• Scope Restricted by the Document: A POA operates within the stipulated boundaries of the document, respecting Canadian legal standards.

5. Appointing the Right Individual

Given the considerable responsibilities and potential challenges, it’s paramount for Canadians to choose reliable, adept individuals for both roles. It might sometimes be practical for one person to act in both capacities, but the pros and cons should be thoroughly evaluated.

It is very important that Canadians understand the differences between being an Executor, vs. being appointed as a Power of Attorney.


Oh, Canada! Just as we Canucks dream of cross-country road trips and summers at the cottage, we also dream about the day we’ll hang up our work hats for good. But before you start daydreaming about lake views and leisurely coffee mornings, let’s talk cash. How many loonies and toonies (or perhaps, more accurately, how many thousand-dollar bills) should you have stashed away if you plan to retire at 40, 50, 60, 70, or even 80? Let’s dive into those details!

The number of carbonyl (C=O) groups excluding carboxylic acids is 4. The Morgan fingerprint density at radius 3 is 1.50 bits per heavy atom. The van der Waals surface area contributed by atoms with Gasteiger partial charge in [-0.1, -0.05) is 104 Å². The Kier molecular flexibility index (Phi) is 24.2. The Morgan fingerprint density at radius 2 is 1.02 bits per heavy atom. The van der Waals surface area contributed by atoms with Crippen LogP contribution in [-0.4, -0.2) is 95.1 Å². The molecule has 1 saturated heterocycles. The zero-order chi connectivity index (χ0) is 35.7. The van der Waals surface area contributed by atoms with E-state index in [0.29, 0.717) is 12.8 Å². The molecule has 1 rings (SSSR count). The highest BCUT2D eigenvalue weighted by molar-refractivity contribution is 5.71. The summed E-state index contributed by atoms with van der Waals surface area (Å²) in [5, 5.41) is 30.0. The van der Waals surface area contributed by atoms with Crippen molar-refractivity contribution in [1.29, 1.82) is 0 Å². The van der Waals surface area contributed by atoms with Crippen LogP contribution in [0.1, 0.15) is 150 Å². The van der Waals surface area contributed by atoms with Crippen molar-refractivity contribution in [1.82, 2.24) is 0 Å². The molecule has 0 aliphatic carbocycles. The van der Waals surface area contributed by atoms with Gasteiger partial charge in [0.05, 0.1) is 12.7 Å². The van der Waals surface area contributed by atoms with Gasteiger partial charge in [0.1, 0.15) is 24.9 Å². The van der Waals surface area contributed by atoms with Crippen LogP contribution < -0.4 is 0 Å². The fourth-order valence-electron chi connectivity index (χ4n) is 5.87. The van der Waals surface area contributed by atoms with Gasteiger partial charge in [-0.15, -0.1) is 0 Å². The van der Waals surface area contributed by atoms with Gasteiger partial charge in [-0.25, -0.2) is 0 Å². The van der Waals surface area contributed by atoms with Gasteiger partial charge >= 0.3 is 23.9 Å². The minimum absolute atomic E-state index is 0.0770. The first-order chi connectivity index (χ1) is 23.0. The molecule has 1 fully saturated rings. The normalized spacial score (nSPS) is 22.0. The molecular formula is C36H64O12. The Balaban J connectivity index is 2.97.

Retire at 40?

Travelling after Retirement?

Leisure at 50

Retire at 60?

Stepping down at 70

Living it up at 80

Retiring at 40: More Time for Hockey, Eh?

Amount needed: Upwards of $2.5 million or more.

Aiming to retire by 40? Then you’re the Wayne Gretzky of the financial game! But retiring this young requires some solid puck handling:

  • Longer Retirement Span: Potentially, you’re looking at 45+ years without a working income. That’s a lot of years to fund!
  • Healthcare: Though Canada boasts an enviable healthcare system, not everything is covered. Consider potential expenses for medications, private care, or treatments not covered by provincial health plans.

Travel and Lifestyle: Sure, you might love winter, but do you really want to face 45+ more of them without escaping to a tropical paradise occasionally?

Swapping Work for Leisure at 50: The Northern Dream

Amount needed: Approximately $2 million to $2.5 million.

Hoping to retire while you’re still young enough to explore every nook and cranny of Canada? Here’s what you should consider:

  • CPP (Canada Pension Plan) and OAS (Old Age Security): You’ll be waiting another 15 years before tapping into these. Your savings must hold you over until then.
  • Investments: This is where having a diverse portfolio of RRSPs, TFSAs, and other investments will come in handy. And don’t forget about those dividends!